The destination after the WTC was a walk to 82 Franklin, to the gallery called R and Company. We had seen an ad or article about a showing of Jeff Zimmerman’s glass blowing art and wanted very much to see it.
The gallery space is beautiful – bright, white walls, some exposed brick, high ceilings, all perfect for large light fixtures Zimmerman is famous for.
The Zimmerman bio on the R and Company website is a little more complete than the NYT article and worth the read.
His work was eclectic and electric – some pieces looked like they weren’t glass, but were….
The centerpiece in the gallery was the blue glass chandelier....
And closer up..
I made the rookie mistake of guessing the price of the blue chandelier.
The photos don’t do the work justice. It’s quite stunning and I’d kill for a space to have one hanging. It would take owning a city loft with high ceilings. A couple in the gallery at the same time we were were in the market to BUY the blue chandelier, even asking for a tear sheet of the specs to take home. Yes Virginia, there is money in NYC! [This will now be a dead giveaway as to the price answer of the quiz above.]
The downstairs in the gallery is devoted to superb mid-century modern furniture – drool worthy chairs and tables that had us wanting to build an all glass house as well as owning a city loft for the Zimmerman pieces. Who me, dream too big?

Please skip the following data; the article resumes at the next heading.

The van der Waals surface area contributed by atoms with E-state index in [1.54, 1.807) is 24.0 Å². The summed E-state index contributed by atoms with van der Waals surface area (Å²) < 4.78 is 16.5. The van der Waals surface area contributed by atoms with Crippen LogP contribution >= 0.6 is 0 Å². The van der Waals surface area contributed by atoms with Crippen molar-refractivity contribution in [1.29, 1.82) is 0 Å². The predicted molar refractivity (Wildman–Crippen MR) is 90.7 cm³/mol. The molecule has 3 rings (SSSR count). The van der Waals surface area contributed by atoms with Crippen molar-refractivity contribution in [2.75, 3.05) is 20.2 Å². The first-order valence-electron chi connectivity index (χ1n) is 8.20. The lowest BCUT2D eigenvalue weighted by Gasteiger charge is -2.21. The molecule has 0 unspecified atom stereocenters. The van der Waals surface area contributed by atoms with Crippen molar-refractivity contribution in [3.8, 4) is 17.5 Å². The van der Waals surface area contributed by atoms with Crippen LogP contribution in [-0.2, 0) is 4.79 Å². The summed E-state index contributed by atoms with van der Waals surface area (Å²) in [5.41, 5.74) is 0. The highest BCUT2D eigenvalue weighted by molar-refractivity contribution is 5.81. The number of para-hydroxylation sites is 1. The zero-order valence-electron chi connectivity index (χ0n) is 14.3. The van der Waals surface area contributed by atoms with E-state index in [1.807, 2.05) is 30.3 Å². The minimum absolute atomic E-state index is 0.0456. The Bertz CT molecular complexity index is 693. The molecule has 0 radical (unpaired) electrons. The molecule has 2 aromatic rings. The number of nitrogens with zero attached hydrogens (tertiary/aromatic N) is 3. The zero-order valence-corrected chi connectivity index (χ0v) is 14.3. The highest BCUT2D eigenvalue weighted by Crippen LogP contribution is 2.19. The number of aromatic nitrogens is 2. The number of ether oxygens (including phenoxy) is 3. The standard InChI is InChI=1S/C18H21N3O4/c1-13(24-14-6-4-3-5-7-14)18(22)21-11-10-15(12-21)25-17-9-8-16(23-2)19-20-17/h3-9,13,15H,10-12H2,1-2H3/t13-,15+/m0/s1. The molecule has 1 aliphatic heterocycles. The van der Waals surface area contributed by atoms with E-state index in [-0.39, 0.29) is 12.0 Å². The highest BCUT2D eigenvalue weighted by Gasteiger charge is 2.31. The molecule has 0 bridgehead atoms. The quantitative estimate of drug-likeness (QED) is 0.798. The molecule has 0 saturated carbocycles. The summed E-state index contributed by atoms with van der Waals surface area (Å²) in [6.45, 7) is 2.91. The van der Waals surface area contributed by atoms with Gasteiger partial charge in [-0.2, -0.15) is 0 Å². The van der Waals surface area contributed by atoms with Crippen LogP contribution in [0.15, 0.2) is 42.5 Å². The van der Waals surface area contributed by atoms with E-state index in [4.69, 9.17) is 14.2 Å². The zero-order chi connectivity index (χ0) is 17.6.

Yes please. The Cone Chair by Vernor Panton.
Not doing this table justice with my lousy photo, the patina of this table had us wanting to take it home in the car. By Greta Magnusson Grossman
This credenza (and almost all the modern fuirniture) brought me back to my youth, growing up in a real deal modern home, surrounded by Knoll and Eames and credenzas that looked just like this.
Note: There wasn’t a price tag to be seen and few if any prices are available on their website. Goes to prove that age old adage If you have to ask, you can’t afford it.
We left empty handed.